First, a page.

21 June 2013, 11:57SpaceLoft XLCentennial[25]Earthrise (suborbital)Candy Johnson, entertainerReached space and returned to Earth, as planned

Future flights[edit]

In 2014 a memorial service for the late Majel Barrett Roddenberry, Star Trek's "Nurse Chapel," the voice of the computer on board the fictional starship Enterprise, and Lwaxana Troi in Star Trek: The Next Generation, will fly with her late husband Gene Roddenberry together, "on an infinite journey into deep space aboard their Voyager Memorial Spaceflight Service...will carry their spirits, their memories, and the message of their life’s work into the cosmos." -Eugene "Rod" Roddenberry II.[26]

References[edit]

  1. ^ "Launch ashes - Space burial - Space funeral - Cremation memorials". Celestis.com. 1 January 1995. Retrieved 24 July 2010. 
  2. ^ "Cremation Process: Step by Step". Cremationassociation.org. Retrieved 24 July 2010. 
  3. ^ a b "Launch ashes - Space burial - Space funeral - Cremation memorials". Celestis.com. 1 January 1995. Retrieved 24 July 2010. 
  4. ^ "Participants on board The Founders Flight". Celestis.com. Retrieved 24 July 2010. 
  5. ^ "Participants on board The Founders Flight". Celestis.com. Retrieved 24 July 2010. 
  6. ^ "Participants on board The Founders Flight". Celestis.com. Retrieved 24 July 2010. 
  7. ^ "Participants on board The Founders Flight". Celestis.com. Retrieved 24 July 2010.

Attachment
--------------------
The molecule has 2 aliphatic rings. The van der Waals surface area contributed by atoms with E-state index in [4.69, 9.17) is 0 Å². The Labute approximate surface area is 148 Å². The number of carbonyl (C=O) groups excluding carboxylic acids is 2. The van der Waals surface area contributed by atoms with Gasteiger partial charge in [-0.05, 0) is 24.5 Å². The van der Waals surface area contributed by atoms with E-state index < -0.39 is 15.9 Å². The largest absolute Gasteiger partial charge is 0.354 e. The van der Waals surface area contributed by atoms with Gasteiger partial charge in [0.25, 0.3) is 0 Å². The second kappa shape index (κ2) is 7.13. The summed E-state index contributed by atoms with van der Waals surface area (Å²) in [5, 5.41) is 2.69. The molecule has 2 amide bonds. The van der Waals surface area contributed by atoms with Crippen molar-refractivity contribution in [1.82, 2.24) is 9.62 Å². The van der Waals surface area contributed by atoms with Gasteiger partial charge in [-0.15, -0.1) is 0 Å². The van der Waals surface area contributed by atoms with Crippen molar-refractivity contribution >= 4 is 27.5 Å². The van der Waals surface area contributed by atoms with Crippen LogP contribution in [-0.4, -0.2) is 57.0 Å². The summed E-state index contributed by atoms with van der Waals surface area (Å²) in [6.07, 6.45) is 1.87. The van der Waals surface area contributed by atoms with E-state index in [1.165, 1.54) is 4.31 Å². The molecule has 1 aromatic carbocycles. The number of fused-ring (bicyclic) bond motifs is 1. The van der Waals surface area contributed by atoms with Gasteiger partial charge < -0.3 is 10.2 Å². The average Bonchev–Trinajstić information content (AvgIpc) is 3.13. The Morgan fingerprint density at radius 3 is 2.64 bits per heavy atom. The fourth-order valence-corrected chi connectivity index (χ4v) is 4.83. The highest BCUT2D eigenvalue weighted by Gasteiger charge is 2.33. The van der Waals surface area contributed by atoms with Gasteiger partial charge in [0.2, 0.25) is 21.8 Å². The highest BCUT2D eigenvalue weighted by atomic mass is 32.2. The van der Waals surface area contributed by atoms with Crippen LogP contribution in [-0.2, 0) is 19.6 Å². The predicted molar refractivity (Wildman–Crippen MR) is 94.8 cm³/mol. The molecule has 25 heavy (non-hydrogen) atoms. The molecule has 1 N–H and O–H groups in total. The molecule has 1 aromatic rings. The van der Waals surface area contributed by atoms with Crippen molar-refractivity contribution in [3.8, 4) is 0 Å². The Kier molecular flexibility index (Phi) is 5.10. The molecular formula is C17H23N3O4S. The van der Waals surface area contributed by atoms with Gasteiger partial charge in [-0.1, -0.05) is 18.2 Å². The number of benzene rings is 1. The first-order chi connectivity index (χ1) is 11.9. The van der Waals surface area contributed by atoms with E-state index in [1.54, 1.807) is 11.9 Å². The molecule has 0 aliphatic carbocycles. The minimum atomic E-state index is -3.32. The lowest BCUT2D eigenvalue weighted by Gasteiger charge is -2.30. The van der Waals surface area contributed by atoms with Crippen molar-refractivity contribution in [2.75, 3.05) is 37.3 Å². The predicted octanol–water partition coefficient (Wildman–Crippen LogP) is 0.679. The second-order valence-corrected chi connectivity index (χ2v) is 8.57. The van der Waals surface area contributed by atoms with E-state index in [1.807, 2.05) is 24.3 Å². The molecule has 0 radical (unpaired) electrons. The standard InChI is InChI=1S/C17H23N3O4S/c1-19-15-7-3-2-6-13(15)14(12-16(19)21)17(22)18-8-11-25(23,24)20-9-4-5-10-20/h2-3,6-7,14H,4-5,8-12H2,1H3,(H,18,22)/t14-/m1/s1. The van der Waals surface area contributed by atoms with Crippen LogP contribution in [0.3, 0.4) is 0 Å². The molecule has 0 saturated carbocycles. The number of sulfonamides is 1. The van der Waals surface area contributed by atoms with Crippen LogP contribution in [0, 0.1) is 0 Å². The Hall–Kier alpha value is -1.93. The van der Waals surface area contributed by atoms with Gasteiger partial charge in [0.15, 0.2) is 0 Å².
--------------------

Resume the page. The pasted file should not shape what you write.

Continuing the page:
8. ^ "Celestis Memorial Spaceflights - The Founders Flight". Celestis.com. Retrieved 24 July 2010. 
  9. ^ "Launch ashes - Space burial - Space funeral - Cremation memorials". Celestis.com. Retrieved 24 July 2010. 
  10. ^ "Participants on board The Legacy Flight". Celestis.com. Retrieved 24 July 2010. 
  11. ^ "Participants on board The Legacy Flight". Celestis.com. 31 August 2004. Retrieved 24 July 2010. 
  12. ^ "The founders of Celestis bring you: Space Services Inc. - Memorial Spaceflights". Celestis.com. Retrieved 24 July 2010. 
  13. ^ "Participants on board The Discovery Flight". Celestis.com. Retrieved 24 July 2010. 
  14. ^ "Participants on board The Pioneer Flight". Celestis.com. Retrieved 24 July 2010. 
  15. ^ "Launch ashes - Space burial - Space funeral - Cremation memorials". Celestis.com. 1 January 1995. Retrieved 24 July 2010. 
  16. ^ a b c d e "Launch manifest". Celestis. 
  17. ^ Bergin, Chris (August 2, 2008). "SpaceX Falcon I fails during first stage flight". NASASpaceflight.com. 
  18. ^ "Ralph Bradshaw White". The Discovery Flight. Celestis. Retrieved 2 May 2009. 
  19. ^ "Officials Praise NM Rocket Launch". KOAT. 2 May 2009. Retrieved 2 May 2009. 
  20. ^ "Rocket falls short of altitude goal at space port". KVIA.com. 2 May 2009. Retrieved 2 May 2009. [dead link]
  21. ^ "Celestis Memorial Spaceflights - The Pioneer Flight". Celestis.com. Retrieved 24 July 2010. 
  22. ^ "The New Frontier Memorial Spaceflight". Celestis. Retrieved 26 May 2012. 
  23. ^ a b Associated Press (2012-05-22). "Star Trek's "Scotty" finally launched into space". CBS News (New York). Archived from the original on 2012-05-22. Retrieved 2012-05-22. 
  24. ^ Moskowitz, Clara (2012-05-22). "Ashes of Star Trek's 'Scotty' Ride Private Rocket Into Space". Space.com (New York). Archived from the original on 2012-05-22. Retrieved 2012-05-22. 
  25. ^ "Celestis Memorial Spaceflights - The Centennial Flight". Celestis.com. Retrieved 20 September 2013. 
  26. ^ "Celestis Voyager Flight Participants". Celestis.com. Retrieved 24 July 2010. 

External links[edit]